A Community Devoted to the Preservation and Practice of Celestial Navigation and Other Methods of Traditional Wayfinding
From: David Pike
Date: 2016 Apr 7, 03:19 -0700
On 3 April 2016 at 20:28, David Pike Well, I've got myself a theodolite to play with
This (I am sure) is a 'building site' theodolite and so the scales are marked in tenths of a degree or six minute intervals. This is not such an impediment as it sounds for celestial work, as it is easy to interpolate to the nearest minute.
What is an impediment to celestial work is the fact that it will (almost certainly) have no solar filter for taking sights of the sun, no right-angled viewer so you can take sights of Polaris (you cannot get your eye behind the telescope for altitudes greater than about 50 degrees), no means of illuminating the telescope cross hairs at night for taking sights of the stars and no means of illuminating the scales for reading the scales at night time.
However, on the plus side, it is almost certainly made of aluminium and so much lighter than a brass equivalent, making it handy to lug about the place. I
have a Soviet equivalent which I use for celestial work and I find it very handy to use and accurate - but I have spent a considerable amount of time and effort overcoming the deficiencies listed above! Geoffrey Kolbe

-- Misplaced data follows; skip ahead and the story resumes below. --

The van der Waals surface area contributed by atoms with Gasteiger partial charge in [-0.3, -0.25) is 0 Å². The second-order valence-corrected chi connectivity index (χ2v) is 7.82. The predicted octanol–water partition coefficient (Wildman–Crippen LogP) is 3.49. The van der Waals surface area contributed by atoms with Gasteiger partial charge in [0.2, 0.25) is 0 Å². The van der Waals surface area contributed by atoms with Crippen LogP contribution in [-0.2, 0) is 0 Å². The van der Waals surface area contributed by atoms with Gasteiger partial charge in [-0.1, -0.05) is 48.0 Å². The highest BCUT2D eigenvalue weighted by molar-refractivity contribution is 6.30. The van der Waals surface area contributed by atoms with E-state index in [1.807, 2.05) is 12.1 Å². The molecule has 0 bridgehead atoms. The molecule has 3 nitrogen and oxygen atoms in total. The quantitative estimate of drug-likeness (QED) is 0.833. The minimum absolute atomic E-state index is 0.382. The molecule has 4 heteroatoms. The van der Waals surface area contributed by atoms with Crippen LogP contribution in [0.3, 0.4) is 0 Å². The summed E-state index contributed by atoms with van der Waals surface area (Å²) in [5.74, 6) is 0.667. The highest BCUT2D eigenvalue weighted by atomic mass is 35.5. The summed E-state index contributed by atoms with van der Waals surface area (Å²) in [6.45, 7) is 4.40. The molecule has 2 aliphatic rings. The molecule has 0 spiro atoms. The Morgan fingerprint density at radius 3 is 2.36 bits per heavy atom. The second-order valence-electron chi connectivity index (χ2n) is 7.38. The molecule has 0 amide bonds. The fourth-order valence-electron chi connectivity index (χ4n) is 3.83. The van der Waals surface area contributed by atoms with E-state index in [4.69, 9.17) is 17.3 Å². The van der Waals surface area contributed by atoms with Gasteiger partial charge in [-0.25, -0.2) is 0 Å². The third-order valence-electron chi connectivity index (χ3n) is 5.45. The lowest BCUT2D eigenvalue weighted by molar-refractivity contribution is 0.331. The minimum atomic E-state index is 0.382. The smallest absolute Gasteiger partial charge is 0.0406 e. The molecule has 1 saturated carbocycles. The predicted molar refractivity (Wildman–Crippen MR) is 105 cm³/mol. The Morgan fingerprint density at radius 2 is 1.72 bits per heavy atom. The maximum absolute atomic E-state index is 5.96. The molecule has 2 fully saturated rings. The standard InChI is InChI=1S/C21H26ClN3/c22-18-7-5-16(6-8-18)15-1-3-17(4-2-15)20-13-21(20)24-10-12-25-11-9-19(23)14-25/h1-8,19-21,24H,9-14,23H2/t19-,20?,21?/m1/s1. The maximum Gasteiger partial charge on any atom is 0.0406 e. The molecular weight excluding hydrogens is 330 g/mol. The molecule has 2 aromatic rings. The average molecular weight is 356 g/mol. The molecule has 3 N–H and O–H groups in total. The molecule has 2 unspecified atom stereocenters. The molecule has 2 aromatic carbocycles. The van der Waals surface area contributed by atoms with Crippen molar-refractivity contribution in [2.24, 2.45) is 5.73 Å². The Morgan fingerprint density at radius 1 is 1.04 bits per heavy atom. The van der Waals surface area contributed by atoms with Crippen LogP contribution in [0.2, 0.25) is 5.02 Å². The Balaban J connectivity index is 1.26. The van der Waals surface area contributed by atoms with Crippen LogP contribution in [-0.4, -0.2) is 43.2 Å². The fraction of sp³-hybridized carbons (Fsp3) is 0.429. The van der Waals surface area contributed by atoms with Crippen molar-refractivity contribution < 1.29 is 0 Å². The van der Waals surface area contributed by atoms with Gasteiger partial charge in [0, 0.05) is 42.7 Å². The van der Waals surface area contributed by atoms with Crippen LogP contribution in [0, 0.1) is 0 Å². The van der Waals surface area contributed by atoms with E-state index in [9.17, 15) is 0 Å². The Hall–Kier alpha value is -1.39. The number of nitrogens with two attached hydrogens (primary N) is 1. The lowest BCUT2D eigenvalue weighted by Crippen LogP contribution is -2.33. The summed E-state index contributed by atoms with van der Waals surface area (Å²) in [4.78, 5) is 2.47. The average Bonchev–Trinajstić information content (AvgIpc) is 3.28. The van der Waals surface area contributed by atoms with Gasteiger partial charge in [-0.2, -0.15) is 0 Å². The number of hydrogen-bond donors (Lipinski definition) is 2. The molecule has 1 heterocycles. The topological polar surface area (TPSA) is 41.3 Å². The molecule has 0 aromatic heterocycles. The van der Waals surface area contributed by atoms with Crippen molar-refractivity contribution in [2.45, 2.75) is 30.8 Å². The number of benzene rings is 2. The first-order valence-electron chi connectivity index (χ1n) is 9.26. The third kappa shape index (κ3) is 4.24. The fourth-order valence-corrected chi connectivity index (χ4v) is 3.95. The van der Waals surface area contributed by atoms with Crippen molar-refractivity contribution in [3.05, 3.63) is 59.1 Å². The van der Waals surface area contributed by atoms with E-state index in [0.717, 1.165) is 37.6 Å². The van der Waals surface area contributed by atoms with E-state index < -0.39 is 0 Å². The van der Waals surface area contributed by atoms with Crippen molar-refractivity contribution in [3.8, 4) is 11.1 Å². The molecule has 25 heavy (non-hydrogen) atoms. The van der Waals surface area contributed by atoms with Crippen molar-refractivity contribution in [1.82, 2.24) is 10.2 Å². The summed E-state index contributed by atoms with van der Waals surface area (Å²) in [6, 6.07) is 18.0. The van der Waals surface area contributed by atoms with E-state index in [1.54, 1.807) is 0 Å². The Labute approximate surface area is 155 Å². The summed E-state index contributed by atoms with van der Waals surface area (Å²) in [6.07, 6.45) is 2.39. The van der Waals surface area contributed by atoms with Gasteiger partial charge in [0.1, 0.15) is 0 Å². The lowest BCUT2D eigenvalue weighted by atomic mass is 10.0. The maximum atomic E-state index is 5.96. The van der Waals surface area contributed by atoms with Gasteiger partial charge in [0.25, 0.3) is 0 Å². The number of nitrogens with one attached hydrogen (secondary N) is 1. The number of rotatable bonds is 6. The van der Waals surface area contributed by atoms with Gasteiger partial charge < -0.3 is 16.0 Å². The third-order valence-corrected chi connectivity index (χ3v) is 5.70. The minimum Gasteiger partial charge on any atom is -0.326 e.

My theodolite arrived yesterday in rather bashed around packaging. There appears to be no outward damage, but there’s no way of assessing the scales until I begin using it. Perhaps it’s best not to enquire too deeply into why there’re no accessories or carrying case. There’s no detail on the device except ‘Carl Zeiss Jena made in DDR Ser. 390762’. From Google Images, I’ve been able to deduce that it’s a model ‘Theo 020A’. I could do with a manual. I was able to download a manual for the Theo 020B from eBay, but it’s a very poor translation and barely understandable to someone with no training as a surveyor. It would seem to be graduated to give readings to 20 seconds horizontally and one minute vertically. I’m already seeing its limitations, vertical readings limited to about 40 degrees, because the frame's in the way, and no electrical scale or crosshair illumination. I’ve looked at a few training videos on YouTube. I had no idea surveying was so complicated. And I thought using the Watt’s Datum Compass was pretty complicated. Still it’ll be good fun finding how to get the best out of it. On the celestial side, which is not high on my list of priorities for this machine at the moment, modifying for day operations with shades might be easier than modifying for night use with electricity. DaveP